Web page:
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‘Tokyo Ghost #9:’ Comic Book Review

S—t, allow me to introduce Fan.

With Flak gone and Davey running the show, we return to the prize jewel of the mighty, bloated, and downward-sliding empire, NeoTokyo.  Having reduced its natural splendor to a glaring, glittering nightmare, the march of the technology has finally covered the world.  With her loss recent in her mind and her body dealing with the fallout of that encounter, as well, it’s time for all the chips to be laid out in this penultimate issue.

Rick Remender has a wonderful grasp on his world.  His use of trope material in new and interesting ways is superb, and when those moments can’t be graced with his personal touch of genius, he undercuts the ridiculousness of it by allowing it to be lampooned on the page immediately.  This isn’t done in a self-depreciating way. I feel that it more enlivens the reader and makes a meta play at some significantly inside jokes.  Davey is surely based on the Man Who Laughs, but with bigger ego and a fuel for sociopathic lust that makes incredible sense given the atmosphere that he has been given.  There’s a section within this issue where he chats with some pretty well-recognized figures of a decidedly dastardly sort, and it leaves the mind reeling with the possibilities as he lays out his plan for the world.  Much like the Batman, Debbie is going to be defined as a character as much as by her villain as anything else, and though she is a great lead, Davey’s machinations really steal the show this issue.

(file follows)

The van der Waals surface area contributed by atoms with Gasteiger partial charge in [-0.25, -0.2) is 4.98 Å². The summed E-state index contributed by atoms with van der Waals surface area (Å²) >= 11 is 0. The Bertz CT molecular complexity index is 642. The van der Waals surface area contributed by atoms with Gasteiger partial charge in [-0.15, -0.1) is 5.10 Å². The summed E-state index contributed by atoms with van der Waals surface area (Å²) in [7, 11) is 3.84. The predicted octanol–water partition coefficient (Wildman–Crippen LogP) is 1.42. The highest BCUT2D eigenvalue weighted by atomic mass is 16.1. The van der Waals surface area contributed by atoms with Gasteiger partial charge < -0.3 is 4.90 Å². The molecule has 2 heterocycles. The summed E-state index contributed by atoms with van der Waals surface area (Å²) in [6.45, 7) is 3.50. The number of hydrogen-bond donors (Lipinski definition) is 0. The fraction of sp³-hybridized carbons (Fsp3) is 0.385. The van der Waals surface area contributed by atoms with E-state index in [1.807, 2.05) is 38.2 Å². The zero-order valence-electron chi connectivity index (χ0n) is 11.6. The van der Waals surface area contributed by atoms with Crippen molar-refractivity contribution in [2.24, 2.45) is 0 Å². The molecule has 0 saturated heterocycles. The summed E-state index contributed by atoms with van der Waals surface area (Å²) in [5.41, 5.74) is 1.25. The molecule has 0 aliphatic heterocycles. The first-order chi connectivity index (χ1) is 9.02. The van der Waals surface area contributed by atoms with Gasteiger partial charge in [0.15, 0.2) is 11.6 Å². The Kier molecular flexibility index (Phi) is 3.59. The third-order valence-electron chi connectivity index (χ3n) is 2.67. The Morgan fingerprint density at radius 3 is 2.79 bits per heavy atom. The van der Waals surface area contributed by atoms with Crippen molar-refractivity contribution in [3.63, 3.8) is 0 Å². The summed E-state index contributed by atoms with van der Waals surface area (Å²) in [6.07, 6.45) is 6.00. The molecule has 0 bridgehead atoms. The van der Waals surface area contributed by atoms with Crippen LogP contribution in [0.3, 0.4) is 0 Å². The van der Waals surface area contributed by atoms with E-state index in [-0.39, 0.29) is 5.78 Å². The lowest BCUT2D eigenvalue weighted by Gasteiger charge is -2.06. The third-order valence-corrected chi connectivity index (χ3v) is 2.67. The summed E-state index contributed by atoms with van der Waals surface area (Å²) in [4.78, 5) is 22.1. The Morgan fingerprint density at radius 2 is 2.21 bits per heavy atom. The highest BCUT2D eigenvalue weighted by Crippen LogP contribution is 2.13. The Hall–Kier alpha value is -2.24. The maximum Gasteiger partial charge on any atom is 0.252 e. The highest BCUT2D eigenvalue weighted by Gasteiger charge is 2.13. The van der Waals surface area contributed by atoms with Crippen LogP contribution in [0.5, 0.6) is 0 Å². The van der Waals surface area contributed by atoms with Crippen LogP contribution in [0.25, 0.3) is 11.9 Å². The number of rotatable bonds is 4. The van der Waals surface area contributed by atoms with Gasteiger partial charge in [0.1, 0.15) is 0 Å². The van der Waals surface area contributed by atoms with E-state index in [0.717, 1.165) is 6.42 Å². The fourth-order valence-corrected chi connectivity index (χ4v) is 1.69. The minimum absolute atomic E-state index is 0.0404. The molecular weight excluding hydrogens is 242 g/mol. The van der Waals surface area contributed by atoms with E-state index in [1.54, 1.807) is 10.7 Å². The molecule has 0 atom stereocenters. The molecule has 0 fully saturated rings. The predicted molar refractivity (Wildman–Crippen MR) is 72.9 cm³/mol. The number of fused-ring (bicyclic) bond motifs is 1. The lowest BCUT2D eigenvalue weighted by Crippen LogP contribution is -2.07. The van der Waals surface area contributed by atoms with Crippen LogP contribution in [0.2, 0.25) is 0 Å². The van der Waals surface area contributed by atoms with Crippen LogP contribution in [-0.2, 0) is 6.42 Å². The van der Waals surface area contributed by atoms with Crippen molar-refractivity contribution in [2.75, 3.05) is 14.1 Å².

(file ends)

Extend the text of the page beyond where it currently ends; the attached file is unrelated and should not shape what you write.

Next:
Sean Murphy has been on fire throughout this series, and each issue brings us more amazing moments that truly elevate this book to something greater than its content.  Murphy’s world feels like what would have happened if Samurai Jack had been produced by MTV in the ’90s (thinking Aeon Flux). It’s tech versus soul in an all-out war, including the damaged people that have been caught in this particular meat crusher.  The little mind trip that Davey takes that I had mentioned above is one of the places where the art begins to take over the story, and it leads us to some panels that are absolutely mind-boggling in their conception and execution.  The final few pages make the story come alive and ramp the action just ahead of the finale, and I can’t wait to see it.

This team has made a smart, funny, and dangerously satirical take on our world, and it’s a story where everyone can truly identify with some aspect of it.  The final issue is coming, and I like knowing that there’s enough of a chance that Debbie will fail and we might get a dark ending, but with these two at the helm, I’m sure the finale will be much more interesting than anything I can think of.

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